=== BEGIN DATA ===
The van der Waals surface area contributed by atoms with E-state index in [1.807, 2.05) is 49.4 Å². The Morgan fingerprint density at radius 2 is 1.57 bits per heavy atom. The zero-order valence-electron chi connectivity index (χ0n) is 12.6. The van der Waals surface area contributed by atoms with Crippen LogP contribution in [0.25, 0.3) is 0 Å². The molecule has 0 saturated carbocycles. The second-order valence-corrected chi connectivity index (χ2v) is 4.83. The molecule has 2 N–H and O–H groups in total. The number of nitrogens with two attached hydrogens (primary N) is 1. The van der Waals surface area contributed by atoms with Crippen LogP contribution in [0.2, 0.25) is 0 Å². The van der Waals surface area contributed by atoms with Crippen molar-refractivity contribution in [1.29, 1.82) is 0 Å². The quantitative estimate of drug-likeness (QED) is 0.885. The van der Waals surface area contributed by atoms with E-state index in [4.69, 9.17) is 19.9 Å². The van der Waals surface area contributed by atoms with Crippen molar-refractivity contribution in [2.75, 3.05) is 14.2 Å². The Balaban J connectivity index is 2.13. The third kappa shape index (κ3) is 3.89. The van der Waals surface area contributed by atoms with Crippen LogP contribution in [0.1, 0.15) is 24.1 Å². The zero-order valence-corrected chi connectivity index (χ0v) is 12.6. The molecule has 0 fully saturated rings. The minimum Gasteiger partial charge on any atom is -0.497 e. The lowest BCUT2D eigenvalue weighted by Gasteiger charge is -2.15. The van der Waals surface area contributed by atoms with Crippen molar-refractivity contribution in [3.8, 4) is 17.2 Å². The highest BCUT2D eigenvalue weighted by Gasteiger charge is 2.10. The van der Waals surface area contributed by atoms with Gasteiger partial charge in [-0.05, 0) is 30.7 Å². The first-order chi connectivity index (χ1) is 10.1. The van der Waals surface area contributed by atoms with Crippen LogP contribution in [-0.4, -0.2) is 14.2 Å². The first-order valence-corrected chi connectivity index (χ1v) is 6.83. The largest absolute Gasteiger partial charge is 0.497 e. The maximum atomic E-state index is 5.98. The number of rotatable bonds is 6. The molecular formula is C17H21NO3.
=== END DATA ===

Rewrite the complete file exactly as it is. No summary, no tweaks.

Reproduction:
The van der Waals surface area contributed by atoms with E-state index in [1.807, 2.05) is 49.4 Å². The Morgan fingerprint density at radius 2 is 1.57 bits per heavy atom. The zero-order valence-electron chi connectivity index (χ0n) is 12.6. The van der Waals surface area contributed by atoms with Crippen LogP contribution in [0.25, 0.3) is 0 Å². The molecule has 0 saturated carbocycles. The second-order valence-corrected chi connectivity index (χ2v) is 4.83. The molecule has 2 N–H and O–H groups in total. The number of nitrogens with two attached hydrogens (primary N) is 1. The van der Waals surface area contributed by atoms with Crippen LogP contribution in [0.2, 0.25) is 0 Å². The van der Waals surface area contributed by atoms with Crippen molar-refractivity contribution in [1.29, 1.82) is 0 Å². The quantitative estimate of drug-likeness (QED) is 0.885. The van der Waals surface area contributed by atoms with E-state index in [4.69, 9.17) is 19.9 Å². The van der Waals surface area contributed by atoms with Crippen molar-refractivity contribution in [2.75, 3.05) is 14.2 Å². The Balaban J connectivity index is 2.13. The third kappa shape index (κ3) is 3.89. The van der Waals surface area contributed by atoms with Crippen LogP contribution in [0.1, 0.15) is 24.1 Å². The zero-order valence-corrected chi connectivity index (χ0v) is 12.6. The molecule has 0 fully saturated rings. The minimum Gasteiger partial charge on any atom is -0.497 e. The lowest BCUT2D eigenvalue weighted by Gasteiger charge is -2.15. The van der Waals surface area contributed by atoms with Crippen molar-refractivity contribution in [3.8, 4) is 17.2 Å². The highest BCUT2D eigenvalue weighted by Gasteiger charge is 2.10. The van der Waals surface area contributed by atoms with Gasteiger partial charge in [-0.05, 0) is 30.7 Å². The first-order chi connectivity index (χ1) is 10.1. The van der Waals surface area contributed by atoms with Crippen LogP contribution in [-0.4, -0.2) is 14.2 Å². The first-order valence-corrected chi connectivity index (χ1v) is 6.83. The largest absolute Gasteiger partial charge is 0.497 e. The maximum atomic E-state index is 5.98. The number of rotatable bonds is 6. The molecular formula is C17H21NO3.